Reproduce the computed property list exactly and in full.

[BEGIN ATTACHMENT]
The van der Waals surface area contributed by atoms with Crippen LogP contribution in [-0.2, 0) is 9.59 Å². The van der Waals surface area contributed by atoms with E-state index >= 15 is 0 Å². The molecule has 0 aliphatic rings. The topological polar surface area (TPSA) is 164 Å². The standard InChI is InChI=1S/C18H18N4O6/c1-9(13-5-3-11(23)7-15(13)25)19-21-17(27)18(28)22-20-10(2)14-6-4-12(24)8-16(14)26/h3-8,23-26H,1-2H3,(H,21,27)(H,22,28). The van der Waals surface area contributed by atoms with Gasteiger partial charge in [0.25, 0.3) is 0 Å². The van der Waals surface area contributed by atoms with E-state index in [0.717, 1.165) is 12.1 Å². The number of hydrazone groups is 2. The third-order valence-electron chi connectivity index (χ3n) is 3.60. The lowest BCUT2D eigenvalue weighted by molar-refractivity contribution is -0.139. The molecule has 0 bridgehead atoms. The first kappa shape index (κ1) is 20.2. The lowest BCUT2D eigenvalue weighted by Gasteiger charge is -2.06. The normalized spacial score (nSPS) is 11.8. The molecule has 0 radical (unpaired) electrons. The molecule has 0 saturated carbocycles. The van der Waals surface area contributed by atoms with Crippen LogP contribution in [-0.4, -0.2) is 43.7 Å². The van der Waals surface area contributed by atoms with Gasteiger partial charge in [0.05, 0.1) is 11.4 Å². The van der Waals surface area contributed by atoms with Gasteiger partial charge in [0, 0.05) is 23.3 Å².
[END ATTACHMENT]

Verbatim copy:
The van der Waals surface area contributed by atoms with Crippen LogP contribution in [-0.2, 0) is 9.59 Å². The van der Waals surface area contributed by atoms with E-state index >= 15 is 0 Å². The molecule has 0 aliphatic rings. The topological polar surface area (TPSA) is 164 Å². The standard InChI is InChI=1S/C18H18N4O6/c1-9(13-5-3-11(23)7-15(13)25)19-21-17(27)18(28)22-20-10(2)14-6-4-12(24)8-16(14)26/h3-8,23-26H,1-2H3,(H,21,27)(H,22,28). The van der Waals surface area contributed by atoms with Gasteiger partial charge in [0.25, 0.3) is 0 Å². The van der Waals surface area contributed by atoms with E-state index in [0.717, 1.165) is 12.1 Å². The number of hydrazone groups is 2. The third-order valence-electron chi connectivity index (χ3n) is 3.60. The lowest BCUT2D eigenvalue weighted by molar-refractivity contribution is -0.139. The molecule has 0 bridgehead atoms. The first kappa shape index (κ1) is 20.2. The lowest BCUT2D eigenvalue weighted by Gasteiger charge is -2.06. The normalized spacial score (nSPS) is 11.8. The molecule has 0 radical (unpaired) electrons. The molecule has 0 saturated carbocycles. The van der Waals surface area contributed by atoms with Crippen LogP contribution in [-0.4, -0.2) is 43.7 Å². The van der Waals surface area contributed by atoms with Gasteiger partial charge in [0.05, 0.1) is 11.4 Å². The van der Waals surface area contributed by atoms with Gasteiger partial charge in [0, 0.05) is 23.3 Å².